Hortus Magicus, the new studio exhibition from DANIEL BLAU, is devoted to one of artistic photography’s first true genres: landscape. From some of the earliest, often anonymous photographic studies, though monumental 20th-century travel scenes, to the famous flower Polaroids of Araki, Hortus Magicus brings together twenty-three outstanding photographic witnesses to the magic of nature and the enchanting simplicity of a lens turned to the unbuilt world.
Emerging trends and tendencies in art photography of the mid-nineteenth century encouraged an exploration of and head-on engagement with new themes. The depiction of nature and landscape had, up until this point, remained largely reserved for the painter, but increased involvement with and interest in the world beyond ever-more industrializing cities opened a place among the arts that photography was perfectly positioned to fill. “Barbizon Tree Study,” by Charles Bodmer, illustrates this shift perfectly: the most essential elements of its design show a direct line and relationship back to techniques of landscape painting, to the immediate engagement with nature that define the teachings of the Barbizon school.
Especially impressive as testimonies to the mid-nineteenth century’s drive towards discovery are the two photographs that compromise Felice Beato’s “Tōkaidō Road.” At the time, photographs that felt truly ‘authentic’ were considered revolutionary: the difference between a photograph made in the studio and reworked and retouched there afterwards, and a photograph taken outdoors and left to speak for itself on its own merits, was clearly noticeable. Beato’s insistence on the later approach is what makes him today be considered among the first true documentary photographers. Japan exerted a particular fascination upon him. As the main connection between Kyoto, the imperial capital, and Edo (now Tokyo), the capital of the Tokugawa shoguns, the road known as Tōkaidō played an important role in the history, literature, and art of Japan. Beato’s photographs and accompanying captions explore the famous ancient highway through the lens of the living history and culture of Beato’s own time.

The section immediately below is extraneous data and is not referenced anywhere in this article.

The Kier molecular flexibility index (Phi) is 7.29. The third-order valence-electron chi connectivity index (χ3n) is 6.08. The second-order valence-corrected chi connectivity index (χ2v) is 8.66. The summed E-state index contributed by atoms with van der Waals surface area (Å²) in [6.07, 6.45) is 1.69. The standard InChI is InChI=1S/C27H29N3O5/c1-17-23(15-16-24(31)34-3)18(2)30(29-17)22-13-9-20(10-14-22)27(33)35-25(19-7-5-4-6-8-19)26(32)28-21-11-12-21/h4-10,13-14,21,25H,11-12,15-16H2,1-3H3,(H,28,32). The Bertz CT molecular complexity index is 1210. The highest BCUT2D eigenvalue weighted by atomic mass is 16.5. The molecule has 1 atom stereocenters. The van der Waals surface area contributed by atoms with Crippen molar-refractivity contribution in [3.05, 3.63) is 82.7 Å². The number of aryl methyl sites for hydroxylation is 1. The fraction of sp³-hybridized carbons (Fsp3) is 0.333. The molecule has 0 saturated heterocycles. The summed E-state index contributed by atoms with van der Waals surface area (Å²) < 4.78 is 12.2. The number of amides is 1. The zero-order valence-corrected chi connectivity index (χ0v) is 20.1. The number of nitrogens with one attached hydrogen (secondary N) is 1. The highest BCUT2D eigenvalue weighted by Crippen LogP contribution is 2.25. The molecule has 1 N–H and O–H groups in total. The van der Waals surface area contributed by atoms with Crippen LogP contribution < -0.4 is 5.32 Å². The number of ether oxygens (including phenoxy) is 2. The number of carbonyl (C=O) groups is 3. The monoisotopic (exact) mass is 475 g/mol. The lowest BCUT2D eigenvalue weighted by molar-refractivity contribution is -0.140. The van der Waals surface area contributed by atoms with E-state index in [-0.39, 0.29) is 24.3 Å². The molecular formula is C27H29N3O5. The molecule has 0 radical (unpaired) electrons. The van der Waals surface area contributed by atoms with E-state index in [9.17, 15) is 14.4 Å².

Ansel Adam’s large-format photograph of Sentinel Rock in Yosemite National Park bears a special defining aesthetic about itself. Adams, internationally renowned landscape photographer and photo writer, experienced with a wide variety of cameras and regularly experimenting with new processes and approaches, was a founding member of one of the most forward-looking photography collectives in the United States – called f/64 – and an influential representative of the style known as straight or pure photography. Adams sought in nature visual echoes to his own intuition; in this vivid, sharply detailed photograph, he allows the massive summit of Sentinel Rock to fill nearly the entire image, seeming somehow cradled there even in its cragged immensity.
The color Polaroids of Nobuyoshi Araki, undoubtably among the contemporary world’s most important photographic practitioners, complete our exhibition. Araki’s unique, intimate images of flowers in close detail reflect the forms and shapes of an ideal natural order, hinting towards the similarities and relationships we might all sense in our own human bodies.
Exhibition: Temporarily closed due to construction work July 14 – September 13, 2022 / by appointment only
11am – 6pm | mon – fri
Maximilianstraße 26, 80539 München
All images are available for purchase. Prices upon request.